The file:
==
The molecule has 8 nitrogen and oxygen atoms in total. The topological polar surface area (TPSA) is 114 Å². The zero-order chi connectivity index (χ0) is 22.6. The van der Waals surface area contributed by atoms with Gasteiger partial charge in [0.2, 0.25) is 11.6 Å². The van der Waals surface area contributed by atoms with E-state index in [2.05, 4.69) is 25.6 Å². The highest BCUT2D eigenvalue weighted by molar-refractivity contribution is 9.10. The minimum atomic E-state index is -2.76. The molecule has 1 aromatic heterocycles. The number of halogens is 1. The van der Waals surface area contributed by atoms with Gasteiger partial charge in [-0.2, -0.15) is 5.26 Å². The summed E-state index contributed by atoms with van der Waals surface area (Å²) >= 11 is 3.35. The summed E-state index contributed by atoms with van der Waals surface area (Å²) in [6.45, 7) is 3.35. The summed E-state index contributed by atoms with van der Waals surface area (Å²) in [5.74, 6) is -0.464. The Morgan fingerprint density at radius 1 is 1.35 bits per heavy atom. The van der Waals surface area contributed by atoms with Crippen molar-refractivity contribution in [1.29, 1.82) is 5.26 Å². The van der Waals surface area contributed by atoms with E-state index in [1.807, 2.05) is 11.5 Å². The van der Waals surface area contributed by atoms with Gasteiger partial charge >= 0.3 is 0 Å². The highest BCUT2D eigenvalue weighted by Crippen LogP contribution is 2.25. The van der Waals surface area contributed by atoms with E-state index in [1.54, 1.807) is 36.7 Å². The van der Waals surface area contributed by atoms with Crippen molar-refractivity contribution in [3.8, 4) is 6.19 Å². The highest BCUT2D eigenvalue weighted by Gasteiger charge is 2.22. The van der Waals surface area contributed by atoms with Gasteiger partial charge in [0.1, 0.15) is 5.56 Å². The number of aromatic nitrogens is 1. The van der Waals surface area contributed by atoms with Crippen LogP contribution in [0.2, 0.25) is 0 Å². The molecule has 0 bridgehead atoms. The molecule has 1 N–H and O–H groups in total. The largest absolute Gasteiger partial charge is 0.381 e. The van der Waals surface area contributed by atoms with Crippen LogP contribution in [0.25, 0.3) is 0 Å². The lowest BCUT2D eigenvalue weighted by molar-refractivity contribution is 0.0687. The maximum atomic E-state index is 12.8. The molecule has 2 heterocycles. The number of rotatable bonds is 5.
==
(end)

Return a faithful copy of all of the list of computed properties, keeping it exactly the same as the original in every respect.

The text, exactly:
The molecule has 8 nitrogen and oxygen atoms in total. The topological polar surface area (TPSA) is 114 Å². The zero-order chi connectivity index (χ0) is 22.6. The van der Waals surface area contributed by atoms with Gasteiger partial charge in [0.2, 0.25) is 11.6 Å². The van der Waals surface area contributed by atoms with E-state index in [2.05, 4.69) is 25.6 Å². The highest BCUT2D eigenvalue weighted by molar-refractivity contribution is 9.10. The minimum atomic E-state index is -2.76. The molecule has 1 aromatic heterocycles. The number of halogens is 1. The van der Waals surface area contributed by atoms with Gasteiger partial charge in [-0.2, -0.15) is 5.26 Å². The summed E-state index contributed by atoms with van der Waals surface area (Å²) >= 11 is 3.35. The summed E-state index contributed by atoms with van der Waals surface area (Å²) in [6.45, 7) is 3.35. The summed E-state index contributed by atoms with van der Waals surface area (Å²) in [5.74, 6) is -0.464. The Morgan fingerprint density at radius 1 is 1.35 bits per heavy atom. The van der Waals surface area contributed by atoms with Crippen molar-refractivity contribution in [1.29, 1.82) is 5.26 Å². The van der Waals surface area contributed by atoms with E-state index in [1.807, 2.05) is 11.5 Å². The van der Waals surface area contributed by atoms with Gasteiger partial charge >= 0.3 is 0 Å². The highest BCUT2D eigenvalue weighted by Crippen LogP contribution is 2.25. The van der Waals surface area contributed by atoms with E-state index in [1.54, 1.807) is 36.7 Å². The van der Waals surface area contributed by atoms with Crippen molar-refractivity contribution in [3.8, 4) is 6.19 Å². The highest BCUT2D eigenvalue weighted by Gasteiger charge is 2.22. The van der Waals surface area contributed by atoms with Gasteiger partial charge in [0.1, 0.15) is 5.56 Å². The number of aromatic nitrogens is 1. The van der Waals surface area contributed by atoms with Crippen LogP contribution in [0.2, 0.25) is 0 Å². The molecule has 0 bridgehead atoms. The molecule has 1 N–H and O–H groups in total. The largest absolute Gasteiger partial charge is 0.381 e. The van der Waals surface area contributed by atoms with Crippen LogP contribution in [0.25, 0.3) is 0 Å². The lowest BCUT2D eigenvalue weighted by molar-refractivity contribution is 0.0687. The maximum atomic E-state index is 12.8. The molecule has 2 heterocycles. The number of rotatable bonds is 5.